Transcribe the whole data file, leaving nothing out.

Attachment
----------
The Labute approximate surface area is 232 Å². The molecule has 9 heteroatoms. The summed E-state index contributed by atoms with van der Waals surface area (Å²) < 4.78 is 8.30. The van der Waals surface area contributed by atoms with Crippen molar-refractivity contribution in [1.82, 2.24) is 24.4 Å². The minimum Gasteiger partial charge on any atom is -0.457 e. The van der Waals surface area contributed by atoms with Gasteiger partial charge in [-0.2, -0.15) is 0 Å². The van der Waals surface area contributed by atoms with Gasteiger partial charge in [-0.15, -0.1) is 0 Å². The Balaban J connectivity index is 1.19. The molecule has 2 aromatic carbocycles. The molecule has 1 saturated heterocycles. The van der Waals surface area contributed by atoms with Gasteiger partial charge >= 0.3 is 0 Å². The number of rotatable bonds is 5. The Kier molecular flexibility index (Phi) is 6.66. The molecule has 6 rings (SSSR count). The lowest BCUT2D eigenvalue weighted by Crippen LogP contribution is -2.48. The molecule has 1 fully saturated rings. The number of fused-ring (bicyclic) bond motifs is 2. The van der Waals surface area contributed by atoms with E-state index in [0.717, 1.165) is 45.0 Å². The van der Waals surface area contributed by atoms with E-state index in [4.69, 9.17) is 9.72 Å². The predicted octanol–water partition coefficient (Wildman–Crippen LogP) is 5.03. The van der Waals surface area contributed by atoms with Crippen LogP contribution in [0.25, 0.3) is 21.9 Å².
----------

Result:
The Labute approximate surface area is 232 Å². The molecule has 9 heteroatoms. The summed E-state index contributed by atoms with van der Waals surface area (Å²) < 4.78 is 8.30. The van der Waals surface area contributed by atoms with Crippen molar-refractivity contribution in [1.82, 2.24) is 24.4 Å². The minimum Gasteiger partial charge on any atom is -0.457 e. The van der Waals surface area contributed by atoms with Gasteiger partial charge in [-0.2, -0.15) is 0 Å². The van der Waals surface area contributed by atoms with Gasteiger partial charge in [-0.15, -0.1) is 0 Å². The Balaban J connectivity index is 1.19. The molecule has 2 aromatic carbocycles. The molecule has 1 saturated heterocycles. The van der Waals surface area contributed by atoms with Gasteiger partial charge >= 0.3 is 0 Å². The number of rotatable bonds is 5. The Kier molecular flexibility index (Phi) is 6.66. The molecule has 6 rings (SSSR count). The lowest BCUT2D eigenvalue weighted by Crippen LogP contribution is -2.48. The molecule has 1 fully saturated rings. The number of fused-ring (bicyclic) bond motifs is 2. The van der Waals surface area contributed by atoms with E-state index in [0.717, 1.165) is 45.0 Å². The van der Waals surface area contributed by atoms with E-state index in [4.69, 9.17) is 9.72 Å². The predicted octanol–water partition coefficient (Wildman–Crippen LogP) is 5.03. The van der Waals surface area contributed by atoms with Crippen LogP contribution in [0.25, 0.3) is 21.9 Å².